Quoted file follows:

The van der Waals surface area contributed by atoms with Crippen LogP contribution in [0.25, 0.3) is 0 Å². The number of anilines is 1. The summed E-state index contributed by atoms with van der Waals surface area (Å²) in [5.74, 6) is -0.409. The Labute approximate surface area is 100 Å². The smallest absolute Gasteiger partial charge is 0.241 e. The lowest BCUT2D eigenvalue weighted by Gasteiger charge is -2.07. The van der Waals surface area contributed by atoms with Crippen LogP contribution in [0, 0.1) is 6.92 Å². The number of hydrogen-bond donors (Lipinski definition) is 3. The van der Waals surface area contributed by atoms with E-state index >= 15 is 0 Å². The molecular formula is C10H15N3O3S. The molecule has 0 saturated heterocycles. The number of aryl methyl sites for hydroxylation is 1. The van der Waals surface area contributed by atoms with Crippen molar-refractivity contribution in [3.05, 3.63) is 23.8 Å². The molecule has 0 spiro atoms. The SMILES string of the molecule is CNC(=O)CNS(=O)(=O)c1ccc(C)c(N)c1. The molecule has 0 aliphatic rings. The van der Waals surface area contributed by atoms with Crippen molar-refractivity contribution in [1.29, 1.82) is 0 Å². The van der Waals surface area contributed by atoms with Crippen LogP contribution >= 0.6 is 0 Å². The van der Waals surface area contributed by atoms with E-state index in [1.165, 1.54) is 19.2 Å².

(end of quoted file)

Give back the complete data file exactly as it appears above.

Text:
The van der Waals surface area contributed by atoms with Crippen LogP contribution in [0.25, 0.3) is 0 Å². The number of anilines is 1. The summed E-state index contributed by atoms with van der Waals surface area (Å²) in [5.74, 6) is -0.409. The Labute approximate surface area is 100 Å². The smallest absolute Gasteiger partial charge is 0.241 e. The lowest BCUT2D eigenvalue weighted by Gasteiger charge is -2.07. The van der Waals surface area contributed by atoms with Crippen LogP contribution in [0, 0.1) is 6.92 Å². The number of hydrogen-bond donors (Lipinski definition) is 3. The van der Waals surface area contributed by atoms with E-state index >= 15 is 0 Å². The molecular formula is C10H15N3O3S. The molecule has 0 saturated heterocycles. The number of aryl methyl sites for hydroxylation is 1. The van der Waals surface area contributed by atoms with Crippen molar-refractivity contribution in [3.05, 3.63) is 23.8 Å². The molecule has 0 spiro atoms. The SMILES string of the molecule is CNC(=O)CNS(=O)(=O)c1ccc(C)c(N)c1. The molecule has 0 aliphatic rings. The van der Waals surface area contributed by atoms with Crippen molar-refractivity contribution in [1.29, 1.82) is 0 Å². The van der Waals surface area contributed by atoms with Crippen LogP contribution >= 0.6 is 0 Å². The van der Waals surface area contributed by atoms with E-state index in [1.165, 1.54) is 19.2 Å².